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This old building had pieces of furniture mounted to the walls.

Two blocks up we found a free parking spot on a side street. Mike and I went back for the car. After making the mandatory three turns, we got to the spot and parked. Both our phones began to ring. “Hey, there’s a free spot up here beside the café.” Another odyssey. We arrived only to find that a third of the parking spot was marked with no parking signs for construction. I had Mike pull as close as possible to car in front of him. I moved the no parking signs a few feet back.We looked legal.

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Cathy and Maddi chat as the line reaches the corner. It was another half hour wait from there. There is always a line for:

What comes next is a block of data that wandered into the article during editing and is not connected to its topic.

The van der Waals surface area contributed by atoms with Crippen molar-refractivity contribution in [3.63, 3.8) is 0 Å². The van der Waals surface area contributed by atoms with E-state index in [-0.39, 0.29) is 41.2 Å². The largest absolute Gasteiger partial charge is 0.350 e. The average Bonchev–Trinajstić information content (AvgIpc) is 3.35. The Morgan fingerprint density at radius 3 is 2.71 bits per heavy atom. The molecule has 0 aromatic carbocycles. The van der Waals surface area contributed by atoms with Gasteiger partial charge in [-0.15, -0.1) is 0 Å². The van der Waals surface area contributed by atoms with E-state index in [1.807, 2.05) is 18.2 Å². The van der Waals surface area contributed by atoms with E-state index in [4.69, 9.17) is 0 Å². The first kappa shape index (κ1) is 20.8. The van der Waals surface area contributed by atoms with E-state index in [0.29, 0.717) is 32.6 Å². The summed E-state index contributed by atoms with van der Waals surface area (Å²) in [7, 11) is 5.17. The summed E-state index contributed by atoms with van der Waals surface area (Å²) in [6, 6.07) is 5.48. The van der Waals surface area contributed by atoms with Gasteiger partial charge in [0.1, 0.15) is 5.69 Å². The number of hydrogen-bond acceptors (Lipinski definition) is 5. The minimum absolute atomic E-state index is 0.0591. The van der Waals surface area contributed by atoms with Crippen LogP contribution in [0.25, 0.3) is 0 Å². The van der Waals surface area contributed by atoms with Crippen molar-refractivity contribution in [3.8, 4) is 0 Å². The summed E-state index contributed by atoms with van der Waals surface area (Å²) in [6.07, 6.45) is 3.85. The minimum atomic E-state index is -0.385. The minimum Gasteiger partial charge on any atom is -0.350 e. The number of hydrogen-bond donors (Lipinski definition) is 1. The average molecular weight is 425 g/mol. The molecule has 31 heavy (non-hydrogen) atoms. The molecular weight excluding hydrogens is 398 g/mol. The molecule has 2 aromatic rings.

Dottie’s True Blue Café
28 6th Street
San Francisco

They had muffins the size of small cakes and a dozen specials. What a place.

Outside Dotties

Mike, Maddi, and Cathy are discussing the specials.

Later in the day, our daughter Jennifer and her boyfriend, Brandon Witt, stopped by the house for dinner. I had two great steaks ready to BBQ but there wasn’t enough for the four of us. So we decided on Frankie, Johnnie Luigi Too! It’s about a mile from our home. On the way I tried to explain to Jen and Brandon where we had our second breakfast. I said something like, “Dorothy’s on 6th.” Jen screamed, “Dottie’s True Blue Café.” Jen first saw the place in 2007 when a group of women from the Nike Women’s Marathon * San Francisco stood in line waiting to eat at Dottie’s old location. It took her until this past June to get back and actually eat there. It’s now one of her favorites.

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Cruising Alaska’s Inside Passage on the Grand Princess